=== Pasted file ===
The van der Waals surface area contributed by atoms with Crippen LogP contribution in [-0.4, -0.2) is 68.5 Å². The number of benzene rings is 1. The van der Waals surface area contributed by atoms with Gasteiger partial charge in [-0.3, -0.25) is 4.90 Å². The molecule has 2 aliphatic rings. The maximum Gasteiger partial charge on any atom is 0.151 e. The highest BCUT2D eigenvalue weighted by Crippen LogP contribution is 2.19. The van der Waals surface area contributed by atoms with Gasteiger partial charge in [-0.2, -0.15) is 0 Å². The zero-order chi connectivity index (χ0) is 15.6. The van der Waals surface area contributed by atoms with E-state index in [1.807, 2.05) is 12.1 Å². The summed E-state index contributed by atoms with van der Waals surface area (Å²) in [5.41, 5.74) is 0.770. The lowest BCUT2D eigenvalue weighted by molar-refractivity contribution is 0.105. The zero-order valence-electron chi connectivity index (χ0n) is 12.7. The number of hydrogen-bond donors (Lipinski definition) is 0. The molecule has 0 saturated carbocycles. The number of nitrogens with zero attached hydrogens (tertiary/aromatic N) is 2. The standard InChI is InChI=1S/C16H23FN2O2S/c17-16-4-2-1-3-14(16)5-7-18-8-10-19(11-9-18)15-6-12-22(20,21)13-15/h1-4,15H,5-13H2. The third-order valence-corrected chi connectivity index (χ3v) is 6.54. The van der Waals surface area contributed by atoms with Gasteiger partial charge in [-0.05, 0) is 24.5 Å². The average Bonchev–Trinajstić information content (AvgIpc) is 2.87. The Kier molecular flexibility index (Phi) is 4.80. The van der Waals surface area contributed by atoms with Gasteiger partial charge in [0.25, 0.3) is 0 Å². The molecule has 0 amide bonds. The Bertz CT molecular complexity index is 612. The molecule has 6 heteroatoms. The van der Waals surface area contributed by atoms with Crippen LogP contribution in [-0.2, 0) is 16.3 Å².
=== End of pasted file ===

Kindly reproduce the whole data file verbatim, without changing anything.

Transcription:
The van der Waals surface area contributed by atoms with Crippen LogP contribution in [-0.4, -0.2) is 68.5 Å². The number of benzene rings is 1. The van der Waals surface area contributed by atoms with Gasteiger partial charge in [-0.3, -0.25) is 4.90 Å². The molecule has 2 aliphatic rings. The maximum Gasteiger partial charge on any atom is 0.151 e. The highest BCUT2D eigenvalue weighted by Crippen LogP contribution is 2.19. The van der Waals surface area contributed by atoms with Gasteiger partial charge in [-0.2, -0.15) is 0 Å². The zero-order chi connectivity index (χ0) is 15.6. The van der Waals surface area contributed by atoms with E-state index in [1.807, 2.05) is 12.1 Å². The summed E-state index contributed by atoms with van der Waals surface area (Å²) in [5.41, 5.74) is 0.770. The lowest BCUT2D eigenvalue weighted by molar-refractivity contribution is 0.105. The zero-order valence-electron chi connectivity index (χ0n) is 12.7. The number of hydrogen-bond donors (Lipinski definition) is 0. The molecule has 0 saturated carbocycles. The number of nitrogens with zero attached hydrogens (tertiary/aromatic N) is 2. The standard InChI is InChI=1S/C16H23FN2O2S/c17-16-4-2-1-3-14(16)5-7-18-8-10-19(11-9-18)15-6-12-22(20,21)13-15/h1-4,15H,5-13H2. The third-order valence-corrected chi connectivity index (χ3v) is 6.54. The van der Waals surface area contributed by atoms with Gasteiger partial charge in [-0.05, 0) is 24.5 Å². The average Bonchev–Trinajstić information content (AvgIpc) is 2.87. The Kier molecular flexibility index (Phi) is 4.80. The van der Waals surface area contributed by atoms with Gasteiger partial charge in [0.25, 0.3) is 0 Å². The molecule has 0 amide bonds. The Bertz CT molecular complexity index is 612. The molecule has 6 heteroatoms. The van der Waals surface area contributed by atoms with Crippen LogP contribution in [-0.2, 0) is 16.3 Å².